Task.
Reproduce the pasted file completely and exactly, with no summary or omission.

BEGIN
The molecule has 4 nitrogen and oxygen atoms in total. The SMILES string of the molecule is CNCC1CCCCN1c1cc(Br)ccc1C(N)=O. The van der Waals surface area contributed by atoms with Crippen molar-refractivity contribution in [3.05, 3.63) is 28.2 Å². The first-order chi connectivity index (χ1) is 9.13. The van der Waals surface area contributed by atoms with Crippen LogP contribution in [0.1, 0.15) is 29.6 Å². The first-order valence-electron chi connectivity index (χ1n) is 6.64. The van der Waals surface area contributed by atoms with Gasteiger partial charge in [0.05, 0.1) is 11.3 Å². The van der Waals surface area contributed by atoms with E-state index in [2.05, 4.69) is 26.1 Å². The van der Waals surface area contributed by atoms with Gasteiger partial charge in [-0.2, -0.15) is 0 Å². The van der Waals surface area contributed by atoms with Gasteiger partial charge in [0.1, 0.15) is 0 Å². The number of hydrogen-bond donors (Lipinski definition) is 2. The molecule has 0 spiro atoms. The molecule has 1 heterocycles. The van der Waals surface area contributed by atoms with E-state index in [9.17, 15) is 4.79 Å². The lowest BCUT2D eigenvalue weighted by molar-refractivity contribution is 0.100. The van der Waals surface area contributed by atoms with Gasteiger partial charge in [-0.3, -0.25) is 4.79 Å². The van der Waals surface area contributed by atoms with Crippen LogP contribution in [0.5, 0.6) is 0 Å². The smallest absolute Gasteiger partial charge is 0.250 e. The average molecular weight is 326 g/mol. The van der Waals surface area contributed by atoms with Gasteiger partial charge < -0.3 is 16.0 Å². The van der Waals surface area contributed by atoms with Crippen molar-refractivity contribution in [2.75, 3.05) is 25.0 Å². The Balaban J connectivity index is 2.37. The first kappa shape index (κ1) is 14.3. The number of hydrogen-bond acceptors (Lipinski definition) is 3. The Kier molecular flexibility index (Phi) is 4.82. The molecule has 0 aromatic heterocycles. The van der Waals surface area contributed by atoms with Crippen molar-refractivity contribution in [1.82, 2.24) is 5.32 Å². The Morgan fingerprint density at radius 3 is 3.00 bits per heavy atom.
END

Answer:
The molecule has 4 nitrogen and oxygen atoms in total. The SMILES string of the molecule is CNCC1CCCCN1c1cc(Br)ccc1C(N)=O. The van der Waals surface area contributed by atoms with Crippen molar-refractivity contribution in [3.05, 3.63) is 28.2 Å². The first-order chi connectivity index (χ1) is 9.13. The van der Waals surface area contributed by atoms with Crippen LogP contribution in [0.1, 0.15) is 29.6 Å². The first-order valence-electron chi connectivity index (χ1n) is 6.64. The van der Waals surface area contributed by atoms with Gasteiger partial charge in [0.05, 0.1) is 11.3 Å². The van der Waals surface area contributed by atoms with E-state index in [2.05, 4.69) is 26.1 Å². The van der Waals surface area contributed by atoms with Gasteiger partial charge in [-0.2, -0.15) is 0 Å². The van der Waals surface area contributed by atoms with Gasteiger partial charge in [0.1, 0.15) is 0 Å². The number of hydrogen-bond donors (Lipinski definition) is 2. The molecule has 0 spiro atoms. The molecule has 1 heterocycles. The van der Waals surface area contributed by atoms with E-state index in [9.17, 15) is 4.79 Å². The lowest BCUT2D eigenvalue weighted by molar-refractivity contribution is 0.100. The van der Waals surface area contributed by atoms with Gasteiger partial charge in [-0.3, -0.25) is 4.79 Å². The van der Waals surface area contributed by atoms with Crippen LogP contribution in [0.5, 0.6) is 0 Å². The smallest absolute Gasteiger partial charge is 0.250 e. The average molecular weight is 326 g/mol. The van der Waals surface area contributed by atoms with Gasteiger partial charge < -0.3 is 16.0 Å². The van der Waals surface area contributed by atoms with Crippen molar-refractivity contribution in [2.75, 3.05) is 25.0 Å². The Balaban J connectivity index is 2.37. The first kappa shape index (κ1) is 14.3. The number of hydrogen-bond acceptors (Lipinski definition) is 3. The Kier molecular flexibility index (Phi) is 4.82. The molecule has 0 aromatic heterocycles. The van der Waals surface area contributed by atoms with Crippen molar-refractivity contribution in [1.82, 2.24) is 5.32 Å². The Morgan fingerprint density at radius 3 is 3.00 bits per heavy atom.